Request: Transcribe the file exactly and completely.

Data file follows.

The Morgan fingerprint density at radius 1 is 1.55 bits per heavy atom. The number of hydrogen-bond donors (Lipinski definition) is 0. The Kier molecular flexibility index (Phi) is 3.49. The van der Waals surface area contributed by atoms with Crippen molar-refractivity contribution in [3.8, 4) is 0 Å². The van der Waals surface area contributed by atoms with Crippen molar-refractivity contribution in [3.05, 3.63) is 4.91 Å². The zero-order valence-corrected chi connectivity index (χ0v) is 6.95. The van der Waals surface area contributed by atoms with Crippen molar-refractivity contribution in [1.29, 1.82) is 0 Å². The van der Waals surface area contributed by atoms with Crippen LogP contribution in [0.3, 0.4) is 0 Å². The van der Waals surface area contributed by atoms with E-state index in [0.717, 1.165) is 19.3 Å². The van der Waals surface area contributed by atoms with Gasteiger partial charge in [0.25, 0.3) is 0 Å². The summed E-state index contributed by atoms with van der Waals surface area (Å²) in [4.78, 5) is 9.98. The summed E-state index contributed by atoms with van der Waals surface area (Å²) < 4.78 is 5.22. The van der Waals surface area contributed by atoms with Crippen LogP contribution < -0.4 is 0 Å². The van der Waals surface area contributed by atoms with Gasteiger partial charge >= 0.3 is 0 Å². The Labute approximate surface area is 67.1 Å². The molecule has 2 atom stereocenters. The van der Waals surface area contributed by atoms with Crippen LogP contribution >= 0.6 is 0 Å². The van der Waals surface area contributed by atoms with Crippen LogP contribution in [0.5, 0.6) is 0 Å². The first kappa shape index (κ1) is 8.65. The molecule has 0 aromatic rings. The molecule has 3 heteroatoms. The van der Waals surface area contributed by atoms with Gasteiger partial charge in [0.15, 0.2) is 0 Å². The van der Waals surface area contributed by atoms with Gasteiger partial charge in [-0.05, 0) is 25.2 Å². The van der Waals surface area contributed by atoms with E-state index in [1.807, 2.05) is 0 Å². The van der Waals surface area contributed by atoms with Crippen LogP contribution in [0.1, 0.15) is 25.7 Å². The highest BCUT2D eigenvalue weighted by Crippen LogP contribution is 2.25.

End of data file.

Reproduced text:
The Morgan fingerprint density at radius 1 is 1.55 bits per heavy atom. The number of hydrogen-bond donors (Lipinski definition) is 0. The Kier molecular flexibility index (Phi) is 3.49. The van der Waals surface area contributed by atoms with Crippen molar-refractivity contribution in [3.8, 4) is 0 Å². The van der Waals surface area contributed by atoms with Crippen molar-refractivity contribution in [3.05, 3.63) is 4.91 Å². The zero-order valence-corrected chi connectivity index (χ0v) is 6.95. The van der Waals surface area contributed by atoms with Crippen molar-refractivity contribution in [1.29, 1.82) is 0 Å². The van der Waals surface area contributed by atoms with Crippen LogP contribution in [0.3, 0.4) is 0 Å². The van der Waals surface area contributed by atoms with E-state index in [0.717, 1.165) is 19.3 Å². The van der Waals surface area contributed by atoms with Gasteiger partial charge in [0.25, 0.3) is 0 Å². The summed E-state index contributed by atoms with van der Waals surface area (Å²) in [4.78, 5) is 9.98. The summed E-state index contributed by atoms with van der Waals surface area (Å²) < 4.78 is 5.22. The van der Waals surface area contributed by atoms with Crippen LogP contribution < -0.4 is 0 Å². The van der Waals surface area contributed by atoms with Gasteiger partial charge >= 0.3 is 0 Å². The Labute approximate surface area is 67.1 Å². The molecule has 2 atom stereocenters. The van der Waals surface area contributed by atoms with Crippen LogP contribution >= 0.6 is 0 Å². The van der Waals surface area contributed by atoms with Crippen LogP contribution in [0.5, 0.6) is 0 Å². The first kappa shape index (κ1) is 8.65. The molecule has 0 aromatic rings. The molecule has 3 heteroatoms. The van der Waals surface area contributed by atoms with Gasteiger partial charge in [0.15, 0.2) is 0 Å². The van der Waals surface area contributed by atoms with Gasteiger partial charge in [-0.05, 0) is 25.2 Å². The van der Waals surface area contributed by atoms with E-state index in [1.807, 2.05) is 0 Å². The van der Waals surface area contributed by atoms with Crippen LogP contribution in [0.1, 0.15) is 25.7 Å². The highest BCUT2D eigenvalue weighted by Crippen LogP contribution is 2.25.